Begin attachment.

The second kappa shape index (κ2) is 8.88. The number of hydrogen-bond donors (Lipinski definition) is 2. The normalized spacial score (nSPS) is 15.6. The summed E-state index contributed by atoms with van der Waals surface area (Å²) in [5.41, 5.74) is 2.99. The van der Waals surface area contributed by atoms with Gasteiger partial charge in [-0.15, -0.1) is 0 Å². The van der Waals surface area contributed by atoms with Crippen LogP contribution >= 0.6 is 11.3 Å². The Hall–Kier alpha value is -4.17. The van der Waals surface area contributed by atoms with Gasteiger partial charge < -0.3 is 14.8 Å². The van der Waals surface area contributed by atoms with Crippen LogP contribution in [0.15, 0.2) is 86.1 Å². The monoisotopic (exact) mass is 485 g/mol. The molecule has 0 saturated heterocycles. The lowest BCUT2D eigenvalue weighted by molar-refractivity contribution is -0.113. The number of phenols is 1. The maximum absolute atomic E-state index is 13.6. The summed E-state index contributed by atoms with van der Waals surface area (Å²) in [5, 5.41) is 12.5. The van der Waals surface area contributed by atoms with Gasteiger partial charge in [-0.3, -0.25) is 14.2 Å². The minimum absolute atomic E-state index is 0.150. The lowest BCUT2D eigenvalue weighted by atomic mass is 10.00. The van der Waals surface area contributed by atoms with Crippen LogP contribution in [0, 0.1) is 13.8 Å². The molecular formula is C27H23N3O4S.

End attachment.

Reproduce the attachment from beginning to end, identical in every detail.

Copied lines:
The second kappa shape index (κ2) is 8.88. The number of hydrogen-bond donors (Lipinski definition) is 2. The normalized spacial score (nSPS) is 15.6. The summed E-state index contributed by atoms with van der Waals surface area (Å²) in [5.41, 5.74) is 2.99. The van der Waals surface area contributed by atoms with Gasteiger partial charge in [-0.15, -0.1) is 0 Å². The van der Waals surface area contributed by atoms with Crippen LogP contribution >= 0.6 is 11.3 Å². The Hall–Kier alpha value is -4.17. The van der Waals surface area contributed by atoms with Gasteiger partial charge < -0.3 is 14.8 Å². The van der Waals surface area contributed by atoms with Crippen LogP contribution in [0.15, 0.2) is 86.1 Å². The monoisotopic (exact) mass is 485 g/mol. The molecule has 0 saturated heterocycles. The lowest BCUT2D eigenvalue weighted by molar-refractivity contribution is -0.113. The number of phenols is 1. The maximum absolute atomic E-state index is 13.6. The summed E-state index contributed by atoms with van der Waals surface area (Å²) in [5, 5.41) is 12.5. The van der Waals surface area contributed by atoms with Gasteiger partial charge in [-0.3, -0.25) is 14.2 Å². The minimum absolute atomic E-state index is 0.150. The lowest BCUT2D eigenvalue weighted by atomic mass is 10.00. The van der Waals surface area contributed by atoms with Crippen LogP contribution in [0, 0.1) is 13.8 Å². The molecular formula is C27H23N3O4S.